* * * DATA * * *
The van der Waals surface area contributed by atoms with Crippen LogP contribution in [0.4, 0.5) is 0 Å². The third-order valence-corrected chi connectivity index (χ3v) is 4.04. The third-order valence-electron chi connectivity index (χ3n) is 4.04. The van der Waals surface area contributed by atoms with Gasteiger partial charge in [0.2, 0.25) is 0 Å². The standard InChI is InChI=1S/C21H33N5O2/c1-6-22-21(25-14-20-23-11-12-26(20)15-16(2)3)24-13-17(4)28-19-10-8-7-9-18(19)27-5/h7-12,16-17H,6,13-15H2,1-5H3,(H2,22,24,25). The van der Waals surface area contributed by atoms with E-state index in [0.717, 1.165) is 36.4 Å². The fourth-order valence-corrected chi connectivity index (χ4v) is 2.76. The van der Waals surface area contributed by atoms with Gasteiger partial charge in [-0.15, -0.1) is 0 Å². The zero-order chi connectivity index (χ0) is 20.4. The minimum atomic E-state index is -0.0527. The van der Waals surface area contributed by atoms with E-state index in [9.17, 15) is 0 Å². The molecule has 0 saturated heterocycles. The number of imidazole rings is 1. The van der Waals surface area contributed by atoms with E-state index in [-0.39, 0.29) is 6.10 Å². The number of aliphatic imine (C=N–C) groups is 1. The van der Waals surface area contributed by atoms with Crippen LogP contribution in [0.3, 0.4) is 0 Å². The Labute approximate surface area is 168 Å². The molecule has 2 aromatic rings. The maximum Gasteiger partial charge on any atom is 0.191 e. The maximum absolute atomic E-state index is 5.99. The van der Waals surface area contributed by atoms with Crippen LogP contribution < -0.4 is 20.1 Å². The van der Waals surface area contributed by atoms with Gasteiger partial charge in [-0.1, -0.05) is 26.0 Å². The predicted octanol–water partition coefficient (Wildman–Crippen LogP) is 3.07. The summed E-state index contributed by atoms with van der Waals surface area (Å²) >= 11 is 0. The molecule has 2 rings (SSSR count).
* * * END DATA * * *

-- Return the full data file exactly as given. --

The van der Waals surface area contributed by atoms with Crippen LogP contribution in [0.4, 0.5) is 0 Å². The third-order valence-corrected chi connectivity index (χ3v) is 4.04. The third-order valence-electron chi connectivity index (χ3n) is 4.04. The van der Waals surface area contributed by atoms with Gasteiger partial charge in [0.2, 0.25) is 0 Å². The standard InChI is InChI=1S/C21H33N5O2/c1-6-22-21(25-14-20-23-11-12-26(20)15-16(2)3)24-13-17(4)28-19-10-8-7-9-18(19)27-5/h7-12,16-17H,6,13-15H2,1-5H3,(H2,22,24,25). The van der Waals surface area contributed by atoms with E-state index in [0.717, 1.165) is 36.4 Å². The fourth-order valence-corrected chi connectivity index (χ4v) is 2.76. The van der Waals surface area contributed by atoms with Gasteiger partial charge in [-0.15, -0.1) is 0 Å². The zero-order chi connectivity index (χ0) is 20.4. The minimum atomic E-state index is -0.0527. The van der Waals surface area contributed by atoms with E-state index in [9.17, 15) is 0 Å². The molecule has 0 saturated heterocycles. The number of imidazole rings is 1. The van der Waals surface area contributed by atoms with E-state index in [-0.39, 0.29) is 6.10 Å². The number of aliphatic imine (C=N–C) groups is 1. The van der Waals surface area contributed by atoms with Crippen LogP contribution in [0.3, 0.4) is 0 Å². The Labute approximate surface area is 168 Å². The molecule has 2 aromatic rings. The maximum Gasteiger partial charge on any atom is 0.191 e. The maximum absolute atomic E-state index is 5.99. The van der Waals surface area contributed by atoms with Crippen LogP contribution < -0.4 is 20.1 Å². The van der Waals surface area contributed by atoms with Gasteiger partial charge in [-0.1, -0.05) is 26.0 Å². The predicted octanol–water partition coefficient (Wildman–Crippen LogP) is 3.07. The summed E-state index contributed by atoms with van der Waals surface area (Å²) >= 11 is 0. The molecule has 2 rings (SSSR count).